Genetically modified algae has been shown to have a very high lipid content, chemicals that can be refined to make biofuels almost chemically identical to traditional gasoline and
However, a recent study by the University of Virginia's Civil and Environmental Engineering department has raised some questions about how green the biofuel really is when stacked up against its competitors.
According to the study, algae production has a larger carbon emissions footprint than traditional biofuels or cellulosic ethanol produced from switchgrass, canola, and corn. Key challenges with the algae are that they need carbon dioxide, phosphorous, and nitrogen supplies. Additionally, they also require a lot of water. According to the U of V engineers, these factors combine to raise the biofuel's carbon footprint.
Andres Clarens, an assistant professor, was the lead author of the study. He states, "Given what we know about algae production pilot projects over the past 10 to 15 years, we've found that algae's environmental footprint is larger than other terrestrial crops."
He suggests that algae biofuel makers couple their plants to wastewater treatment facilities. That would solve the problem of procuring nitrogen and phosphorous -- and would solve the waste water plant's opposite problem (eliminating these wastes). It would also give them easy access to a water supply with minimum additional infrastructure. Describes Clarens, "There are a lot of nutrients that we flush down the toilet."
The study did praise algae for having lower land use and nutrient runoff -- the only areas the technology came out ahead in, according to the study.
Other authors of the paper include Lisa M. Colosi, also an assistant professor in the department; Eleazar P. Resurreccion, a graduate student in the department; and Mark A. White, a professor in U.Va.'s McIntire School of Commerce.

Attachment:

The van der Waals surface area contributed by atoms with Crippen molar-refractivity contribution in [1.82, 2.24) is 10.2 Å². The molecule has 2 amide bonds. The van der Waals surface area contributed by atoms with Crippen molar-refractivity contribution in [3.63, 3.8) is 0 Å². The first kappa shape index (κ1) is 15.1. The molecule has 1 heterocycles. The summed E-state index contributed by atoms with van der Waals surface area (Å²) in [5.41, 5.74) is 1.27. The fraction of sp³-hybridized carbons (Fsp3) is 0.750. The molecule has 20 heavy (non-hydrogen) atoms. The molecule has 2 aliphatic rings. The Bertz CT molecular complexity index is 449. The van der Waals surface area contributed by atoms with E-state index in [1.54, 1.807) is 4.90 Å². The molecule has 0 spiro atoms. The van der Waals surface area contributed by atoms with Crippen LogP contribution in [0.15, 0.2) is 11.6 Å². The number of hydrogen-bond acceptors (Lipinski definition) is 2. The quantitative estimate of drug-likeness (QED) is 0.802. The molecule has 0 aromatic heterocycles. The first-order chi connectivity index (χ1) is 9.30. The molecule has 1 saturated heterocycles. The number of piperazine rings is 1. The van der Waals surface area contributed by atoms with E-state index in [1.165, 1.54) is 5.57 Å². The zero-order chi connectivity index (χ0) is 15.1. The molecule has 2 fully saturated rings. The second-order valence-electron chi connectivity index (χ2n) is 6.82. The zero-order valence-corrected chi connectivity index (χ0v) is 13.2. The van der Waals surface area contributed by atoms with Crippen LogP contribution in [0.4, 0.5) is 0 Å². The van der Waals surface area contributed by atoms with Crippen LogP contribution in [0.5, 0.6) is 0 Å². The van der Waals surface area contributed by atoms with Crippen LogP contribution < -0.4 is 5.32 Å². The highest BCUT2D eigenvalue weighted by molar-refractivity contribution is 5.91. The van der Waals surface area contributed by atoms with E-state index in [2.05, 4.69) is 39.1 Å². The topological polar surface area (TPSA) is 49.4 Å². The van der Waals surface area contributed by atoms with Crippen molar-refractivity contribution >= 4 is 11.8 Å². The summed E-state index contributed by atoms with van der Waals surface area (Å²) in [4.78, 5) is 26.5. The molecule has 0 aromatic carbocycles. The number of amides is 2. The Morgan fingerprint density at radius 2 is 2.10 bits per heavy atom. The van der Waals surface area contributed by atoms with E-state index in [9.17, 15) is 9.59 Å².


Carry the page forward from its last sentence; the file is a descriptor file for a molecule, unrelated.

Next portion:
The study was published in the journal Environmental Science & Technology.
Despite the minor praise that the overall critical study offered, it was not met with a warm welcome by many algae-proponents in the biofuels industry. Mary Rosenthal, the executive director of the Algal Biomass Association writes, "We appreciate and support the interest in algae among the scientific community, and agree that examination of the life cycle impacts of algae for fuel processes is important. However, we expect such research to be based on current information, valid assumptions and proven facts. Unfortunately, this report falls short of those standards with its use of decades old data and errant assumptions of current production and refining technologies."
Others in the industry have offered similar criticism, saying the study failed to use the latest generation of algae growth equipment and organisms. Professor Clarens, writing to the New York Times defends the study, while admitting the data he used was 10 years old. He writes, "Everybody talks about the next generation - what is the next generation? I'd be happy to model it if somebody produces it."
The good news is that the dialogue opened discussions between the Algal Biomass Association and Professor Clarens, according to the NYT. The pair plan to conduct a new study with the next generation of the technology.